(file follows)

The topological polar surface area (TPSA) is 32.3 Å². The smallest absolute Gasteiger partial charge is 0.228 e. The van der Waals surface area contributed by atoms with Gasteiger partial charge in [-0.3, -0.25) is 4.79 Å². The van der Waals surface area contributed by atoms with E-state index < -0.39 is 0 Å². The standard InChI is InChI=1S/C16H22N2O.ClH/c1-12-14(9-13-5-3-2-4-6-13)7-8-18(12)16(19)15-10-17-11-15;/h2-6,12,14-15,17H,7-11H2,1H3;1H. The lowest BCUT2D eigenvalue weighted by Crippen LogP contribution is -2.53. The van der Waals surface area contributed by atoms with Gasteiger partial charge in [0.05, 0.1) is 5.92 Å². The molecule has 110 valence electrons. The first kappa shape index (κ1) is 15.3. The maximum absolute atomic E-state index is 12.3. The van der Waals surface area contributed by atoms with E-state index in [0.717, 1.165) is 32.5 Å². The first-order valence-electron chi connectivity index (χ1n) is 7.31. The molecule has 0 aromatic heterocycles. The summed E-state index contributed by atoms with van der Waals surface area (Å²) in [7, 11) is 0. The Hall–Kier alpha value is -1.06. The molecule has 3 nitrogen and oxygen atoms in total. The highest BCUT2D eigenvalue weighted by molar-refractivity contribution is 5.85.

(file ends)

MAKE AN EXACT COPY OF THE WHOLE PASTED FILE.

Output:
The topological polar surface area (TPSA) is 32.3 Å². The smallest absolute Gasteiger partial charge is 0.228 e. The van der Waals surface area contributed by atoms with Gasteiger partial charge in [-0.3, -0.25) is 4.79 Å². The van der Waals surface area contributed by atoms with E-state index < -0.39 is 0 Å². The standard InChI is InChI=1S/C16H22N2O.ClH/c1-12-14(9-13-5-3-2-4-6-13)7-8-18(12)16(19)15-10-17-11-15;/h2-6,12,14-15,17H,7-11H2,1H3;1H. The lowest BCUT2D eigenvalue weighted by Crippen LogP contribution is -2.53. The van der Waals surface area contributed by atoms with Gasteiger partial charge in [0.05, 0.1) is 5.92 Å². The molecule has 110 valence electrons. The first kappa shape index (κ1) is 15.3. The maximum absolute atomic E-state index is 12.3. The van der Waals surface area contributed by atoms with E-state index in [0.717, 1.165) is 32.5 Å². The first-order valence-electron chi connectivity index (χ1n) is 7.31. The molecule has 0 aromatic heterocycles. The summed E-state index contributed by atoms with van der Waals surface area (Å²) in [7, 11) is 0. The Hall–Kier alpha value is -1.06. The molecule has 3 nitrogen and oxygen atoms in total. The highest BCUT2D eigenvalue weighted by molar-refractivity contribution is 5.85.